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Medieval to 16th century | 17th - 19th century | Garden Restoration | The Nonsuch Restoration Project

~ Informative articles on the history of gardening and garden restoration ~

Building Your Garden's Paths


All pictures of paths here are from the restoration project at Nonsuch.

See also Instructions on How to Build Garden Paths from 1828

If you are lucky enough to be able to begin your garden restoration with a garden cleared of most vegetation and previous structures, then one of the first things you will be doing is planning, then building, your garden paths or walks.

Sandstone path at Nonsuch

Paths are used as 'walks' - a means for people to stroll about and enjoy the garden - but they will also be used as access routes for the real work of gardening. Ideally they should be hard surfaced all year round, non-slip, well drained, relatively weed free, wide enough for two people to walk side by side as well to ease the passage gardening equipment, with gentle curved corners that make it easy for walkers as well wheelbarrows, and present a means to get about the garden in at least one direction free of steps. They should also provide a platform for viewing the garden and surrounding landscape, and their layout should invite the visitor deeper into the garden. Straight paths can be efficient (and cheaper), but they are generally soul-deadening.

Nonsuch's garden is on a fairly steep hillside. When planning the garden's hard landscaping we wanted paths that were 'step free' in at least one direction around the garden so that all parts could be accessed easily by a wheelbarrow. There is absolutely nothing worse that having to lift heavy trays or bags of soil or manure or compost up and down stepped sections (we know, we had to do it in our last garden).

The garden at Nonsuch does have steps and stairs along some paths, but the entire garden is serviced by the gently sweeping curve and slope of the central brick and sandstone causeway that means the gardener can get his wheelbarrow to every section of the garden without having to negotiate steps. The gardener may have to take the long way around to access some sections, but at least he can do it without negotiating steps. The paths are also wide, hard surfaced, well drained and non-slip.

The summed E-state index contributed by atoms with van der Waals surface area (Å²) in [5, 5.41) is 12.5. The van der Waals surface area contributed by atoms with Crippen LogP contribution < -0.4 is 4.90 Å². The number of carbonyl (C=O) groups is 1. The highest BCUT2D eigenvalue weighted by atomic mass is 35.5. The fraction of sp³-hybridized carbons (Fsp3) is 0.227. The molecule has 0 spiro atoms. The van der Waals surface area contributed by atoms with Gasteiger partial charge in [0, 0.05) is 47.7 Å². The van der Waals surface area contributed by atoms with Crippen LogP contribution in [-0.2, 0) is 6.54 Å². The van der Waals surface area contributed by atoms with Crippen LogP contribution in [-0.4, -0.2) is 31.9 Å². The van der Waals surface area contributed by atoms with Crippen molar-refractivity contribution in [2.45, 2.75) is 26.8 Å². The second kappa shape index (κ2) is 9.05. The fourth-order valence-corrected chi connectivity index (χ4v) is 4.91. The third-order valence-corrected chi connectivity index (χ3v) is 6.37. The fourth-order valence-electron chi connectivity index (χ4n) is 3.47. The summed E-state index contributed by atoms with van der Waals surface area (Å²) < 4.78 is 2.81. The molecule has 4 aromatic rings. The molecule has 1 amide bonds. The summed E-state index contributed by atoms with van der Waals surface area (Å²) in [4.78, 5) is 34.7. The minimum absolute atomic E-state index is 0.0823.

If your garden is not a restoration project, then you could always use concrete. Well laid, it is cheap, efficient, and does the job, and it doesn't have to look awful.

If you are restoring a garden, then you will want something to suit the period of your garden, or of the house it surrounds.

Traditionally, garden paths were constructed of:

  • Turf
  • Stone
  • Brick
  • Gravel

Gravel was the most favoured material (cheap, plentiful and easy to lay). Everyone would no doubt love to have beautiful stone paths running through their garden, but cost has always been a major factor in their construction. Local materials can, however, often be obtained fairly cheaply, and always look good. At Nonsuch we went for a mixture of brick, gravel and sandstone (which matches the sandstone used to construct the house). Sandstone everywhere would have been wonderful, but we just could not afford it. The main causeway of the garden is of recycled brick, and some 30% of that brick we found in the garden. In the formal areas of the garden we used solid sandstone, while transitional paths were of sandstone stepping stones amid gravel. For us this meant we kept to very traditional paths that were hard surfaced, well drained, and easy on the eye (if not always on the purse!).

Recycled brick is often easy and cheap to come by, makes beautiful paths that can be easily maintained. Gravel is also be easy on the eye, hard wearing so long as it is well laid on a good grit base, but it can become infested with weeds.

Turf can be easy on the eye, but it can be a nightmare in wet weather, difficult to get gardening equipment around, and generally takes a fair bit of effort to maintain.

There are also products on the market today that simulate stone or brick. The problem is with these that they simply look fake. We're not sure that, in restoring a garden, it is a a good idea to put concrete fake sandstone stepping stones down when the house is built of the real thing. The house will always show up the paths. Cost is a factor, but if you can possibly afford it, then it is always best to go for the genuine article rather than the reproduction.

Building a stone and gravel path.
Built on a firm and well drained footings and edged with terracotta tiles to keep the gravel from spilling, this is a cost effective means of building a 'stone' path that would look good in any heritage garden.

Sandstone slabs laid on a firm base and concreted in place. Salvaged terracotta tiles put in as edging The finished path.



Please also visit Old London Maps on the web as many of the maps
and views available there have plans and depictions of gardens from
the medieval period through to the late nineteenth century.

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